Here’s the best part: Anybody who sees both courses through to the end can join the fort’s team of volunteer reenactors at living history events. The class isn’t just a mechanical lesson on saber rattling. The whole point is to teach students about how the weapon was used by dragoons in the 1850s at Fort Vancouver and elsewhere, all the historical background you’d need to be able to relay to visitors in a reenactment scenario.

P.S. Oh man, Zorro and Italian longsword classes! Be still my beating heart. (Strictly a metaphor. Please do not jab me in the chest with the pointy end.)

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2nd. c. Chinese bronze mirror found in Japan in perfect condition

Monday, January 1st, 2018

Archaeologists excavating the Nakashima archaeological site in Fukuoka City, Japan, have unearthed an ancient Chinese bronze mirror in exceptional condition. Dating to about 1,000 years ago, the late Yayoi Pottery Culture period (300 B.C.-300 A.D.), the mirror was discovered in Fukuoka’s Hakata Ward. The modern-day city and its environs formed the core of the ancient state of Nakoku or Na, a small kingdom on the island of Kyushu that was governed independently of the state of Wa (the rest of modern-day Japan) from the 1st through the early 3rd century.

Nakoku had close ties to the Chinese Han dynasty and for centuries after its demise, most of what was known about Na came from reports in ancient Chinese chronicles. According to a chronicle of the Han Dynasty written by court historians during the Liu Song dynasty (5th century), in 57 A.D. the state of Na sent a high envoy to pay tribute to the Han Emperor Guangwu. In return, the emperor gave the envoy an imperial seal made of solid gold for his king, a version of the jade seals crafted for the emperors themselves. The gold block seal was discovered by farmers on Shikanoshima Island in 1784, confirming for the first time with archaeological evidence the story in the ancient histories. It was inscribed with sublime simplicity making it instantly identifiable: “From the King of] Han, presented to the King of Nakoku.” The seal is now on permanent display at the Fukuoka City Museum and the find site is an archaeological park dedicated to the discovery of the national treasure.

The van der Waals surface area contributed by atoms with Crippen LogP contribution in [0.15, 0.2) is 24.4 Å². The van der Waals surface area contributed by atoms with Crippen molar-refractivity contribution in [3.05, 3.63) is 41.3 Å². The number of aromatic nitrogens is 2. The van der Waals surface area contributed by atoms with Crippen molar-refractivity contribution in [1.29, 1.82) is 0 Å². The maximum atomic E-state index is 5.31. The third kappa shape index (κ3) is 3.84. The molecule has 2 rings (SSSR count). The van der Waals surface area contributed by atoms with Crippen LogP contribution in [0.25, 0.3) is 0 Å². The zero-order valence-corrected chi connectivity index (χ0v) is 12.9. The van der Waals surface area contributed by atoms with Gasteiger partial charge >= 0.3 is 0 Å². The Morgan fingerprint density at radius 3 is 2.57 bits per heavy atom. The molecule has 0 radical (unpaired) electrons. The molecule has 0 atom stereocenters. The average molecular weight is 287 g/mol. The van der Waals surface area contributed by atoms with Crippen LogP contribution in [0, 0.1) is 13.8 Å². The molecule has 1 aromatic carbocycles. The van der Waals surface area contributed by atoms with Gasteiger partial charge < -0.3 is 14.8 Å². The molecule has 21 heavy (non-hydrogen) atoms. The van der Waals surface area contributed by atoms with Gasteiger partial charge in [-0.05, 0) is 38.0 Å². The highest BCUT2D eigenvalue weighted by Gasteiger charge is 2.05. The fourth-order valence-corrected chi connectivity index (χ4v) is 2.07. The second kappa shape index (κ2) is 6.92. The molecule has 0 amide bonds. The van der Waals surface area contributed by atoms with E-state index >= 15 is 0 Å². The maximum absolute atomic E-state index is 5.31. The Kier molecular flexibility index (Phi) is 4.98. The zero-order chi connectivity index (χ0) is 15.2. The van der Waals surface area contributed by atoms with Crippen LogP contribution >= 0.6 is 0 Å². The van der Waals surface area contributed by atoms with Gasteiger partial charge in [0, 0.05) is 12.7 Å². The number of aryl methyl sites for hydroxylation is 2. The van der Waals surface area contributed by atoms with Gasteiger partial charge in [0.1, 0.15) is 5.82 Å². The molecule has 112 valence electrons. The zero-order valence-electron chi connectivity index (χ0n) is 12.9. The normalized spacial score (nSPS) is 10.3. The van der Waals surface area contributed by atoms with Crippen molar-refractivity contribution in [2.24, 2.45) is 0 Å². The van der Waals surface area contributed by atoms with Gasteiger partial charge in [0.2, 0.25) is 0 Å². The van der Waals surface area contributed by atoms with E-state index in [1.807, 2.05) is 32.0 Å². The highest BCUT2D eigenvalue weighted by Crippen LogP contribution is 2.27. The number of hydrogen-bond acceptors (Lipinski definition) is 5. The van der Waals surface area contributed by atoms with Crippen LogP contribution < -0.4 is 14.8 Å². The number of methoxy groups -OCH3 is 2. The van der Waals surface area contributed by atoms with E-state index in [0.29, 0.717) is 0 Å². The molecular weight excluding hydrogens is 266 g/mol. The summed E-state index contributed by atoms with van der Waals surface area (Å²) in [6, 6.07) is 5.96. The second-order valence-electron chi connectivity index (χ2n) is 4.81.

The bronze mirror isn’t 95.1% gold and doesn’t have an inscription from the Chinese emperor to King on it, but it is very much a rare and precious thing, thanks largely to how unprecedentedly intact and well-preserved it is. It dates to the first part of the 2nd century A.D., around the time when chroniclers record China and Na were engaged in the slave trade together (107 A.D.). Whether connected to that trade or another, a treasure for a high official bearing tribute or diplomatic gift, this mirror was a luxurious object then and is even more so now that it is an impossibly rare survivor.

The bronze mirror, manufactured in China during the Later Han Dynasty (A.D. 25-220), carries patterns that classify it as a “linked-arc mirror.” It measures 11.3 centimeters across, and its surface is inscribed with text that reads, “chang yi zisun,” which means, “to benefit future generations forever.”

The mirror was unearthed in April, together with earthenware from sometime around the middle of the late Yayoi period, from a depth of some 2 meters beneath a former village site.

While most ancient mirrors datable to similar periods are typically found broken and covered with patina, this specific one was found whole, unpatinated, and in such good condition that it still reflects the viewer’s face, albeit vaguely. It is believed a humid environment prevented it from oxidation. […]

Hidenori Okamura, a professor of Chinese archaeology with Kyoto University, said, “The find site is not a tomb, so the mirror may have been used in religious rites. The find will also serve as a material for precisely determining the shaky date of the late Yayoi period.”

The mirror is now on display to the public at the Fukuoka City Museum.